To dip snuff
Dip Dip, v. t. [imp. & p. p. {Dipped}or {Dipt} (?); p. pr. & vb. n. {Dipping}.] [OE. dippen, duppen, AS. dyppan; akin to Dan. dyppe, Sw. doppa, and to AS. d?pan to baptize, OS. d?pian, D. doopen, G. taufen, Sw. d["o]pa, Goth. daupjan, Lith. dubus deep, hollow, OSlav. dupl? hollow, and to E. dive. Cf. {Deep}, {Dive}.] 1. To plunge or immerse; especially, to put for a moment into a liquid; to insert into a fluid and withdraw again. [1913 Webster]

The priest shall dip his finger in the blood. --Lev. iv. 6. [1913 Webster]

[Wat'ry fowl] now dip their pinions in the briny deep. --Pope. [1913 Webster]

While the prime swallow dips his wing. --Tennyson. [1913 Webster]

2. To immerse for baptism; to baptize by immersion. --Book of Common Prayer. Fuller. [1913 Webster]

3. To wet, as if by immersing; to moisten. [Poetic] [1913 Webster]

A cold shuddering dew Dips me all o'er. --Milton. [1913 Webster]

4. To plunge or engage thoroughly in any affair. [1913 Webster]

He was . . . dipt in the rebellion of the Commons. --Dryden. [1913 Webster]

5. To take out, by dipping a dipper, ladle, or other receptacle, into a fluid and removing a part; -- often with out; as, to dip water from a boiler; to dip out water. [1913 Webster]

6. To engage as a pledge; to mortgage. [Obs.] [1913 Webster]

Live on the use and never dip thy lands. --Dryden. [1913 Webster]

{Dipped candle}, a candle made by repeatedly dipping a wick in melted tallow.

{To dip snuff}, to take snuff by rubbing it on the gums and teeth. [Southern U. S.]

{To dip the colors} (Naut.), to lower the colors and return them to place; -- a form of naval salute. [1913 Webster]


The Collaborative International Dictionary of English. 2000.

Look at other dictionaries:

  • To dip the colors — Dip Dip, v. t. [imp. & p. p. {Dipped}or {Dipt} (?); p. pr. & vb. n. {Dipping}.] [OE. dippen, duppen, AS. dyppan; akin to Dan. dyppe, Sw. doppa, and to AS. d?pan to baptize, OS. d?pian, D. doopen, G. taufen, Sw. d[ o]pa, Goth. daupjan, Lith. dubus …   The Collaborative International Dictionary of English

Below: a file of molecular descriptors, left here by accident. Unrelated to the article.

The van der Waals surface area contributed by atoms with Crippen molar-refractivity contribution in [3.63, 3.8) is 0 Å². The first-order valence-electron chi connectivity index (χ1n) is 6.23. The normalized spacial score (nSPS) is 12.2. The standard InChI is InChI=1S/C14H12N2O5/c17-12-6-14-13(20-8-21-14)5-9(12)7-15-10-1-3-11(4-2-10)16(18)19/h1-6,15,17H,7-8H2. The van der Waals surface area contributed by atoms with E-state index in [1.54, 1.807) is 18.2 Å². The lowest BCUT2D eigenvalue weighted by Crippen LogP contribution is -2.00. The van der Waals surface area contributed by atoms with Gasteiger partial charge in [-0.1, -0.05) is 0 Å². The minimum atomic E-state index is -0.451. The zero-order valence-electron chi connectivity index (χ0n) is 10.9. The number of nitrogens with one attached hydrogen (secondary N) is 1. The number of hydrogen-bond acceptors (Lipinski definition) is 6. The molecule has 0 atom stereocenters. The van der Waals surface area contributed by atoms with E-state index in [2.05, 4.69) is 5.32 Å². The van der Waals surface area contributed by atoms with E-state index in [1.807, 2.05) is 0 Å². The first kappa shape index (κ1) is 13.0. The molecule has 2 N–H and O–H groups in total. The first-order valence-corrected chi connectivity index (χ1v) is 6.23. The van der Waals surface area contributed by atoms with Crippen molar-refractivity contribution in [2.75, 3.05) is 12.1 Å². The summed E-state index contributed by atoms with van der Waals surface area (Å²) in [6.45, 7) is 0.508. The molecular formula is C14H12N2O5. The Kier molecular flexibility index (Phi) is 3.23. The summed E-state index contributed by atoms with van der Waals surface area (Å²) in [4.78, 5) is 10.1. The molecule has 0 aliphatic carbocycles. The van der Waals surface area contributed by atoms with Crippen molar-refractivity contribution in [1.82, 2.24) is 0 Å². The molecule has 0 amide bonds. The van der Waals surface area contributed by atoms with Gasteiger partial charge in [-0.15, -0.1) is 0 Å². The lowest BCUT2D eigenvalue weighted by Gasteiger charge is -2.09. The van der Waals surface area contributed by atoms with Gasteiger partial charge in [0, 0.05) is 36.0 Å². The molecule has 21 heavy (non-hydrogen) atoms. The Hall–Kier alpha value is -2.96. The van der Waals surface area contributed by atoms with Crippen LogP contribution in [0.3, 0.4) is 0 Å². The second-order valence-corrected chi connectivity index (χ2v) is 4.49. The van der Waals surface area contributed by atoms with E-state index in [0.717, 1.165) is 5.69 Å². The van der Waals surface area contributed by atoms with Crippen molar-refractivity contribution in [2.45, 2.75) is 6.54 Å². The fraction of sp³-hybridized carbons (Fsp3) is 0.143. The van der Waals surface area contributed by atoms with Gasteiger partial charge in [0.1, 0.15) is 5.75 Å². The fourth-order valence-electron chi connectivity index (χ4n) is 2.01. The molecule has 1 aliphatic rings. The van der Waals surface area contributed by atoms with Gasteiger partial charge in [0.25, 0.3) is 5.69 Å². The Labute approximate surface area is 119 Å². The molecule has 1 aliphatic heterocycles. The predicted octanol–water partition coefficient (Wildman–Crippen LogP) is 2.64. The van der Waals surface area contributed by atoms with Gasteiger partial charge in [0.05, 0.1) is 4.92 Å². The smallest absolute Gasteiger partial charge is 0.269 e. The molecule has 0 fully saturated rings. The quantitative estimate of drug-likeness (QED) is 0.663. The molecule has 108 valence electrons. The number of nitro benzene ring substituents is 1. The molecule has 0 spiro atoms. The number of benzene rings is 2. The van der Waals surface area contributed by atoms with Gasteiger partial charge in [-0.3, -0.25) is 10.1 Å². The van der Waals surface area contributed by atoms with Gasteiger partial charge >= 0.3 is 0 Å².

• dip snuff — To practise snuff dipping (qv under ↑snuff1) • • • Main Entry: ↑dip …   Useful english dictionary

  • Dip — Dip, v. t. [imp. & p. p. {Dipped}or {Dipt} (?); p. pr. & vb. n. {Dipping}.] [OE. dippen, duppen, AS. dyppan; akin to Dan. dyppe, Sw. doppa, and to AS. d?pan to baptize, OS. d?pian, D. doopen, G. taufen, Sw. d[ o]pa, Goth. daupjan, Lith. dubus… …   The Collaborative International Dictionary of English

  • Dip — Dip, v. i. 1. To immerse one s self; to become plunged in a liquid; to sink. [1913 Webster] The sun s rim dips; the stars rush out. Coleridge. [1913 Webster] 2. To perform the action of plunging some receptacle, as a dipper, ladle. etc.; into a… …   The Collaborative International Dictionary of English

  • dip — [dip] vt. dipped or occas.Now Rare dipt, dipping [ME dippen < OE dyppan, to immerse < Gmc * dup , to be deep: see DIMPLE] 1. to put into or under liquid for a moment and then quickly take out; immerse 2. to dye in this way 3. to clean… …   English World dictionary

  • dip — 1. (dip) (2404↑, 636↓) to leave abruptly. To get the hell out of somewhere. When I saw the Vanilla Ice cd in my date s cd player, I knew I had to dip. Author: Laura Claire http://dip.urbanup.com/697887 2. (dip) (1918↑, 571↓) Dip is a form of… …   Urban English dictionary

  • Snuff — For other uses, see Snuff (disambiguation). Snuff is a product made from ground or pulverised tobacco leaves. It is an example of smokeless tobacco. It originated in the Americas and was in common use in Europe by the 17th century. In recent… …   Wikipedia

  • dip — dip1 dippable, adj., n. /dip/, v., dipped or (Archaic) dipt; dipping; n. v.t. 1. to plunge (something, as a cloth or sponge) temporarily into a liquid, so as to moisten it, dye it, or cause it to take up some of the liquid: He dipped the brush… …   Universalium

  • DIP — may refer to: Contents 1 As a three letter acronym 1.1 In science and technology 1.1.1 In computer scie …   Wikipedia

  • dip — I. verb (dipped; dipping) Etymology: Middle English dippen, from Old English dyppan; akin to Old High German tupfen to wash, Lithuanian dubus deep Date: before 12th century transitive verb 1. a. to plunge or immerse momentarily or partially under …   New Collegiate Dictionary

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